NPN: You and other Nasami staff members have experimented with hard-to-cultivate species. What are some examples?
C.M.: We had difficulty germinating Gaylussacia [huckleberry genus]. After some trial and error, I tried putting sown seed onto a heat mat for 30 days, allowing temperatures to cool at night, followed by refrigeration. Many seeds started to germinate within 30 days. We are still cracking it, with better germination some years than others, but are now able to grow more of the popular black huckleberry. My colleague Alexis Doshas [Cayte’s successor] experimented with several methods of germinating Carex pensylvanica [Pennsylvania sedge], a popular replacement for turf grass and has substantially increased germination rates. Alexis describes the process in an article that will be published in Native Plants Journal. We continue to experiment with many other species, such as bearberry [Arctostaphylos uva-ursi].
Photo: Cayte gets her hands dirty in one of Nasami Farm's greenhouses, Alexis Doshas ©Native Plant Trust.
NPN: What are your favorite tasks in the nursery?
C.M.: I love working with people who enjoy learning and talking about native plants, experiencing their enthusiasm. I enjoy going out and scouting for plants, working with the plants in the greenhouses, getting my hands dirty. And in spring it never gets dull seeing the seeds split open and the cotyledons emerge. I feel proud to have helped over a million native plants get started here. It has been rewarding work, contributing to the health of our planet. Overall, what drives me is the passion I feel about the work we do at Native Plant Trust and the organization's mission. It has felt like my calling to work for an organization whose aim is to support our native flora and, by extension, our native ecosystems.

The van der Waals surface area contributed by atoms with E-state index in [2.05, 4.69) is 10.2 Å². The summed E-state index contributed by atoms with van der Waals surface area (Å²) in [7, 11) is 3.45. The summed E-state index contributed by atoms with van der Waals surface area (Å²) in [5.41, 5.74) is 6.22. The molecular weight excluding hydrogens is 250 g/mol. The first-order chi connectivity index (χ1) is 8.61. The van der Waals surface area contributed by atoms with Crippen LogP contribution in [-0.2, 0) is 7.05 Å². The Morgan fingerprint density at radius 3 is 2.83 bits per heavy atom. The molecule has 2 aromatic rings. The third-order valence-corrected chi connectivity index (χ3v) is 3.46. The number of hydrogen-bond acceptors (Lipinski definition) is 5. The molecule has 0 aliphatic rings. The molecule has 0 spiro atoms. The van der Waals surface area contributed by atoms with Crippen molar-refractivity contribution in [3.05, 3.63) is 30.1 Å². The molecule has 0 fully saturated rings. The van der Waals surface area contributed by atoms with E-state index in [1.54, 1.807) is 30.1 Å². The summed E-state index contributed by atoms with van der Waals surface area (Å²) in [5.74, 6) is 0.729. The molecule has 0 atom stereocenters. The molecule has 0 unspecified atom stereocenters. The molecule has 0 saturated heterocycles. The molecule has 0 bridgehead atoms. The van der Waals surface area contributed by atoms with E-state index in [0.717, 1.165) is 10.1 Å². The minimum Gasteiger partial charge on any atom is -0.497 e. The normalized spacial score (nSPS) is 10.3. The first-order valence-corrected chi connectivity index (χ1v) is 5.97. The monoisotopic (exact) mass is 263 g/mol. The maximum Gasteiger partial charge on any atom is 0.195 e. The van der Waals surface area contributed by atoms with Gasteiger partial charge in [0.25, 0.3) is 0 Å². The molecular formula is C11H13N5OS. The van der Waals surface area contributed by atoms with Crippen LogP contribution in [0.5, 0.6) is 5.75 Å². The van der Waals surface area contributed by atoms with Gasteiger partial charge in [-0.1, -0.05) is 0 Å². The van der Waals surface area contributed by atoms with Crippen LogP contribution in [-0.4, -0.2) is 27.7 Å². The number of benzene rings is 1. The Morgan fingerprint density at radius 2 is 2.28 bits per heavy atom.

Gifts in honor of Cayte McDonough will support the seed collection program at Nasami and continue her legacy in the field and in the greenhouses. To celebrate Cayte's career and wish her well in retirement, please click here. To get stock-transfer information, click here, or call 508-877-7630 x3802. Thank you!
Why We Grow Native Plants from Seed
Nursery Manager Alexis Doshas explains.
When nurseries propagate plants through cuttings, cloning, or using seed collected from a small or cultivated population, they winnow out genetic diversity, rendering all the individual plants in the group susceptible to the same pests and diseases. That means that all plants of the same species that live in a particular geographic area can be wiped out by a single pest, as happened, for example, when one microorganism decimated Ireland's potato crop in the mid-19th century, causing a famine that claimed about a million lives.